In less developed countries, domestic pigs may move more freely, over the same territory as wild pigs, enabling the virus to be constantly on the move. Plus people and pigs live much closer together in such environments, easing the transfer of genetically separate viruses from man to pig and vice-versa, with the ever present risk of news forms developing.

Influenza viruses spread not just by inhalation of aerosolized virus, but also by eye and nose contact with droplets of respiratory secretions.

Can swine influenza be spread from person-to-person?

The disease can be spread by infected pigs to people, through direct contact with contaminated items.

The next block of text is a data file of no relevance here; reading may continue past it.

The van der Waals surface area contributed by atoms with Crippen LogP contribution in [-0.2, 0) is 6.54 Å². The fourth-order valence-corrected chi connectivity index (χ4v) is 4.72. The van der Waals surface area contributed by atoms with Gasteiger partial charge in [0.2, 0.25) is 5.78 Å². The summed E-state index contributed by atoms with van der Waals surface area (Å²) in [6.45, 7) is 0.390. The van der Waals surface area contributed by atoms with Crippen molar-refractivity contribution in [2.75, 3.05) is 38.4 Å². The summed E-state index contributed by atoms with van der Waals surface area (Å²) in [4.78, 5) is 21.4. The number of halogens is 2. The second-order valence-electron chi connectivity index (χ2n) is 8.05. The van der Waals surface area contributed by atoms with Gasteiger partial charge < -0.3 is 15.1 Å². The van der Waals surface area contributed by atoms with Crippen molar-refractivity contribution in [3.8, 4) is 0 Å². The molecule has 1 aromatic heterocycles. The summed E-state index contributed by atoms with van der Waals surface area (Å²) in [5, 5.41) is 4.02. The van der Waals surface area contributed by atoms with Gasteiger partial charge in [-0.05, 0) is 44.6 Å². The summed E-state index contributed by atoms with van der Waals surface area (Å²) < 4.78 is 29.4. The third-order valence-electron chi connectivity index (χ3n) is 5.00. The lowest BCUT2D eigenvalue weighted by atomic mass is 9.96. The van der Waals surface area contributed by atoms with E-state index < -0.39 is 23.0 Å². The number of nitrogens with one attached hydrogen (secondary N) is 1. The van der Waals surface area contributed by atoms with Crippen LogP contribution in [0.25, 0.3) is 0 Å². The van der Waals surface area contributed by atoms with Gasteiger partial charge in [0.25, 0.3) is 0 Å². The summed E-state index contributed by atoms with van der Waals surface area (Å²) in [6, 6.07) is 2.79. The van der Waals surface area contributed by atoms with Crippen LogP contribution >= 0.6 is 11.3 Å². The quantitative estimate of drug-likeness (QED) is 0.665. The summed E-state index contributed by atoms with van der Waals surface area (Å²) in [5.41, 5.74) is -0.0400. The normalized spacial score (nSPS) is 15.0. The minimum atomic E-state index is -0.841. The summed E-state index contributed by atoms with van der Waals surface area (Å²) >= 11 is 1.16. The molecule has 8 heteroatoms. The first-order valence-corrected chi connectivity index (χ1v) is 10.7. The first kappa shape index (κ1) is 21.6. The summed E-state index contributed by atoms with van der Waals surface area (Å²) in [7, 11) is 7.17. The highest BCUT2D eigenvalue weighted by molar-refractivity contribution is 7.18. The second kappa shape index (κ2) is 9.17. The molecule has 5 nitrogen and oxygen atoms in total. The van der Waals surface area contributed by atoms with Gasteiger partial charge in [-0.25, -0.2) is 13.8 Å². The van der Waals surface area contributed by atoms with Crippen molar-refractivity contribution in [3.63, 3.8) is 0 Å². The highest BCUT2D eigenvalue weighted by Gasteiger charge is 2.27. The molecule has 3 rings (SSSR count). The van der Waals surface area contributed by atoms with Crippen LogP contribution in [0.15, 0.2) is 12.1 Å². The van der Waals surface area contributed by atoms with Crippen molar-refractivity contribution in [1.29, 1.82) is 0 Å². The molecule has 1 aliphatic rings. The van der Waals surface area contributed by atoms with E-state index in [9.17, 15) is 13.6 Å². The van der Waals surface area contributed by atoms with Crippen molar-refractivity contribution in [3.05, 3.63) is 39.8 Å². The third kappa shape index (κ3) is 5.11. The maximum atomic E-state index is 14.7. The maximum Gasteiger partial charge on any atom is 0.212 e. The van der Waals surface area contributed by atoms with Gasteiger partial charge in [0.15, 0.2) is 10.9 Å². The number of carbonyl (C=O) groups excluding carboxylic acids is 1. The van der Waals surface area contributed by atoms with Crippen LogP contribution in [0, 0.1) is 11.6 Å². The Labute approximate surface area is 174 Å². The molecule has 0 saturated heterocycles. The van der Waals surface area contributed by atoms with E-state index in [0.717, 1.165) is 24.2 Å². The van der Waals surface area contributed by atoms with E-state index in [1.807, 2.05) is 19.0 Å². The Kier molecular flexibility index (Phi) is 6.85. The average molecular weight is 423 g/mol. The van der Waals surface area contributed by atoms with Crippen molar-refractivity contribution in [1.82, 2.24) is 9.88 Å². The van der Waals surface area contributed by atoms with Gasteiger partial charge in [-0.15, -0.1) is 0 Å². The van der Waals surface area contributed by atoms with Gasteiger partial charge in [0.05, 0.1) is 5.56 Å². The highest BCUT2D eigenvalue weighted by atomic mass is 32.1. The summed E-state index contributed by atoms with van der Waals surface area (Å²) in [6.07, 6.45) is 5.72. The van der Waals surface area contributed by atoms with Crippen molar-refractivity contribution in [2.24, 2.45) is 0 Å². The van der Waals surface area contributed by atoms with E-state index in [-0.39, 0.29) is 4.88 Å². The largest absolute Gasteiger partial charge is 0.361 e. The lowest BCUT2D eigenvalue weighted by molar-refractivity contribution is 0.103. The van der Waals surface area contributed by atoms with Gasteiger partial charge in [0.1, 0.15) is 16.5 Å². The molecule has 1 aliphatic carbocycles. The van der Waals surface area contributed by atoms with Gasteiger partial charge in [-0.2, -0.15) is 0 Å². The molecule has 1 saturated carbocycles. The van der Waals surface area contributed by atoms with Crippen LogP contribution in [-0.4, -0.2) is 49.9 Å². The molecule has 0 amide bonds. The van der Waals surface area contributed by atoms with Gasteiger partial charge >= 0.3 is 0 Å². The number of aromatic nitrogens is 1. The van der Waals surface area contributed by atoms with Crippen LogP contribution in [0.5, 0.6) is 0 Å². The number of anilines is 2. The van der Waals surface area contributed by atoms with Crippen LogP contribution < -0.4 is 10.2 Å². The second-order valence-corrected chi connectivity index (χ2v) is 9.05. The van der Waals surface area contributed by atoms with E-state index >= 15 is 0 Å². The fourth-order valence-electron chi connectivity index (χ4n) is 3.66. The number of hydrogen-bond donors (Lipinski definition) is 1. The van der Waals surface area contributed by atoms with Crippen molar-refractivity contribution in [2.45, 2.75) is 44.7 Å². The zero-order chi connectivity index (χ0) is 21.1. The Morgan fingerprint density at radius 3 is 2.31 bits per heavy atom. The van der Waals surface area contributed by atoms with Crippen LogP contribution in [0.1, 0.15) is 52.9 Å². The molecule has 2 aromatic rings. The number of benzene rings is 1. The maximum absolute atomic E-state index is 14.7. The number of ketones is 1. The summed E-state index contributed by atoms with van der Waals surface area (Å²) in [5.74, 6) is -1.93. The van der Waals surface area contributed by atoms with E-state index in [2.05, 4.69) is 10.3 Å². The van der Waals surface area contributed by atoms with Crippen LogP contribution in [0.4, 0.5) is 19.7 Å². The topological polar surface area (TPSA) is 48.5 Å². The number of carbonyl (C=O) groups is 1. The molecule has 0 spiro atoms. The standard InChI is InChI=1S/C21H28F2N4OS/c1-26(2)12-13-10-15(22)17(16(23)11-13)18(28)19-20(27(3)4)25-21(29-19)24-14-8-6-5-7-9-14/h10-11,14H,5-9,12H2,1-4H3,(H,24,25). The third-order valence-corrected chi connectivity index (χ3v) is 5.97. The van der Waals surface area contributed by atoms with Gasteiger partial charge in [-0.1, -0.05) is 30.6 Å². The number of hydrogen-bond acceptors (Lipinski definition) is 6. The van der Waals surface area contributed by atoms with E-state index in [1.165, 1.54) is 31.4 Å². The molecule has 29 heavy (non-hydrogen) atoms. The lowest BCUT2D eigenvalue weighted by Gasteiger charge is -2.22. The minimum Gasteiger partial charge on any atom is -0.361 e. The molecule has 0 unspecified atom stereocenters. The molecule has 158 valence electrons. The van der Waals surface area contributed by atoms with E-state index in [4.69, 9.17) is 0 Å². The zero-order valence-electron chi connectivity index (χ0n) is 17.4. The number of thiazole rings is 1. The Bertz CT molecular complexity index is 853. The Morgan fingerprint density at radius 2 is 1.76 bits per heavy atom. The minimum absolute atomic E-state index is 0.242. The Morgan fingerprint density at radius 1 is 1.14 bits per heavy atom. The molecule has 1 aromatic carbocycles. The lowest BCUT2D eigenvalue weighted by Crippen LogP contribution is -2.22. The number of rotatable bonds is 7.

There have been recorded cases of person-to-person spread.

For example, an isolated case in 1988 resulted in multiple human infections, with antibody evidence of virus transmission from the patient to health care workers who had close contact with the patient.

In the same year, a healthy woman (age 32) died of pneumonia; a swine H1N1 flu virus was detected. Four days before she became ill, the patient visited a county fair, where there was widespread influenza-like illness among the exhibited pigs. Tests showed that three out of four exhibitors tested had evidence of swine flu but no serious illness was detected. The virus was also found in some of the health care workers involved.

Pigs are susceptible to both human and pig viruses. If a pig were infected with the pig flu virus at the same time as a human flu virus, this could allow a new form of the pig virus to arise with the ability to spread directly from one human being to another.

Swine flu cannot be spread through eating pork.

Who is most at risk?